An Update on the Coronavirus and Bear Market

We are absolutely in an unprecedented time right now and we hope you’re all safe and healthy.

As the Coronavirus pandemic continues, as well as fears related to this bear market, I wanted to take a minute to share a few things with you all.

As far as the market goes, there is a common theme that I’m hearing from smart minds, economists and Wall Street nerds and it’s this: A recovery will take place. The question becomes, will it be a V-shaped recovery (a sharp but brief period of economic decline that is followed by a strong, and just as quick, upturn), or will it be a prolonged U-shaped recovery (a longer decline and a more gradual revival)?

Many of you have even asked if it will be a W-shaped recovery (when there is a sharp uptick, but the market declines again before recovering completely). Often times, we refer to that middle point in the W as a dead cap bounce. Is this possible? Well, this happened in 2001, and also in that Bitcoin time period of 2017 to 2018, so this W-shaped recovery is quite possible.

Of course, the subsequent question we hear is, are we in the beginning of this or are we at the bottom?

Unfortunately, we don’t know. No one does. Anyone who has a crystal ball just ends up chewing glass. But what I can tell you is, do not sell at a bottom, and stay the course! These principals have rewarded those with emotional fortitude for hundreds of years.

We are here to help you during these difficult times. If you have any concerns about your personal portfolio, contact us! We’re working and available for you.

Have questions? PAX Financial Group is here for you. Contact us.

Will Stocks Go to Zero?

I know everyone is a little nervous and uncertain. There is a lot of noise. There are a lot of sensational headlines. There is a lot of “facts” to weed through.

While this is overwhelming for many people, turning a blind eye to everything going on is not the answer. There are two things to consider when you think about this market.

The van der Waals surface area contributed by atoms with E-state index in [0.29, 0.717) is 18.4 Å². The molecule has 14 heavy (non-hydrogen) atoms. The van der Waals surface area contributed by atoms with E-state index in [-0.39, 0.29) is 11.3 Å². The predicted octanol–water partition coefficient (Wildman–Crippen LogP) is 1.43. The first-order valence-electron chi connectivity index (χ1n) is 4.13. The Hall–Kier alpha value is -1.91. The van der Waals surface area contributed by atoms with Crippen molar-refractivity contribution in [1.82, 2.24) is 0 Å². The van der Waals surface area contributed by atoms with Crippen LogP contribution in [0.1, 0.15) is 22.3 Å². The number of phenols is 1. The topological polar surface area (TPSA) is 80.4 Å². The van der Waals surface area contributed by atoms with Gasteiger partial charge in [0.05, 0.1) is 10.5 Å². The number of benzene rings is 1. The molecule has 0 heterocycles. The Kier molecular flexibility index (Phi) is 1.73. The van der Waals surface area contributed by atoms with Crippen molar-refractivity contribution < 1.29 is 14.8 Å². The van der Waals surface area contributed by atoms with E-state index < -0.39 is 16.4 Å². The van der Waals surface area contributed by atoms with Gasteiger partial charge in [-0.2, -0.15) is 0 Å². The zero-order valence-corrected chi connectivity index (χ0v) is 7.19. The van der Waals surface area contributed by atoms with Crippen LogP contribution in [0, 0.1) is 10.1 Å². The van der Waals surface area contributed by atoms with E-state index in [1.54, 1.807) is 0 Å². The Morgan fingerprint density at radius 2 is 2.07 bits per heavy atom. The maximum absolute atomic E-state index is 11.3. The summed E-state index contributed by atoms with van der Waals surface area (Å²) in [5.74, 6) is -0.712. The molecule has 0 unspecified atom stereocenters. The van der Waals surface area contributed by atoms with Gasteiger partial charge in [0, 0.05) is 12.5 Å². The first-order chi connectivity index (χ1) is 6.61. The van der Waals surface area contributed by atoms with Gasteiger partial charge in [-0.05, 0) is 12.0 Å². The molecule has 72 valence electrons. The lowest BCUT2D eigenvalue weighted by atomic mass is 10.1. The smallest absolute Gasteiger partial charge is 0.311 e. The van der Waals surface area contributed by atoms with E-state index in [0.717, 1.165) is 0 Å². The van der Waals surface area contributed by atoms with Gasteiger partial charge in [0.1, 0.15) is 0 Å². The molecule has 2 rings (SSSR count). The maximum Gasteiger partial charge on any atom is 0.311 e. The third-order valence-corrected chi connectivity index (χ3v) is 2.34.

First, you need to ask yourself the question, is this bear market closer to the bottom or to the top?

And the second thing that you have to consider is, will companies like Apple, Johnson & Johnson, Amazon, AT&T, Costco and other large household names actually go out of business? Will their stock price go to zero? I find that highly unlikely. I’m betting on optimism. America is strong.

Again, there’s a lot of information circulating – and very quickly – about the Coronavirus, so it’s extremely important to know what you’re listening to and what you’re taking away from it all. What do you really need to know?

I want to instill all this information down into a few facts to better understand what is going on.

Markets Don’t Like Uncertainty

The first thing to understand is, markets don’t like uncertainty. And what’s driving the volatility in the market right now is the uncertainty about just how severe this virus will become and how it might impact global supply chains and thus, the global economy as a whole.

Now the simple answer to this question is that we just don’t know.

While this event may seem new and unique, it isn’t the first time the globe has dealt with a global health threat, and I dare say, it probably won’t be the last. We faced SARS in 2003 and Zika toward the end of 2015/moving into 2016. And the commonality with all of these events is how the market reacted, normally by overreacting and selling, leading to significant buying opportunities along the way. During a 38-day trading period during the high of the SARS virus, the S&P 500 Index fell by 12.8 percent, and during the Zika virus, the market fell by 12.9 percent.